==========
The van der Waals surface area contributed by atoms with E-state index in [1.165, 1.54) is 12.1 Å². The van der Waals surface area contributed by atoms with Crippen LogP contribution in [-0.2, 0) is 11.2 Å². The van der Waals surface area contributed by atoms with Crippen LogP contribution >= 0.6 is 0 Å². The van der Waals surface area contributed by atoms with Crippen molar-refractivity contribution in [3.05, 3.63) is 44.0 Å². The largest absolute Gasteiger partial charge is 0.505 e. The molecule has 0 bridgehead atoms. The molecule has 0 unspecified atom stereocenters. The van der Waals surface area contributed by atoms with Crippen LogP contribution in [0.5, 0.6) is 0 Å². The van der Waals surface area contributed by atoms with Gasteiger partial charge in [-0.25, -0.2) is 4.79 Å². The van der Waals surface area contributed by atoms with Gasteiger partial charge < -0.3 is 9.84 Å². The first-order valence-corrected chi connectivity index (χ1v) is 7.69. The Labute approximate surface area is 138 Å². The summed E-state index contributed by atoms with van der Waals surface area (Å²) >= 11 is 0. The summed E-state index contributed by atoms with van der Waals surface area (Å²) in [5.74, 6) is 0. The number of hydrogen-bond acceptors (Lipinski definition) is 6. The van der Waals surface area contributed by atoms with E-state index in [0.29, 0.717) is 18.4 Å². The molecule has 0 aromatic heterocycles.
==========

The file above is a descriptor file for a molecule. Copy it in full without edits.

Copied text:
The van der Waals surface area contributed by atoms with E-state index in [1.165, 1.54) is 12.1 Å². The van der Waals surface area contributed by atoms with Crippen LogP contribution in [-0.2, 0) is 11.2 Å². The van der Waals surface area contributed by atoms with Crippen LogP contribution >= 0.6 is 0 Å². The van der Waals surface area contributed by atoms with Crippen molar-refractivity contribution in [3.05, 3.63) is 44.0 Å². The largest absolute Gasteiger partial charge is 0.505 e. The molecule has 0 bridgehead atoms. The molecule has 0 unspecified atom stereocenters. The van der Waals surface area contributed by atoms with Crippen LogP contribution in [0.5, 0.6) is 0 Å². The van der Waals surface area contributed by atoms with Gasteiger partial charge in [-0.25, -0.2) is 4.79 Å². The van der Waals surface area contributed by atoms with Gasteiger partial charge < -0.3 is 9.84 Å². The first-order valence-corrected chi connectivity index (χ1v) is 7.69. The Labute approximate surface area is 138 Å². The summed E-state index contributed by atoms with van der Waals surface area (Å²) >= 11 is 0. The summed E-state index contributed by atoms with van der Waals surface area (Å²) in [5.74, 6) is 0. The number of hydrogen-bond acceptors (Lipinski definition) is 6. The van der Waals surface area contributed by atoms with E-state index in [0.29, 0.717) is 18.4 Å². The molecule has 0 aromatic heterocycles.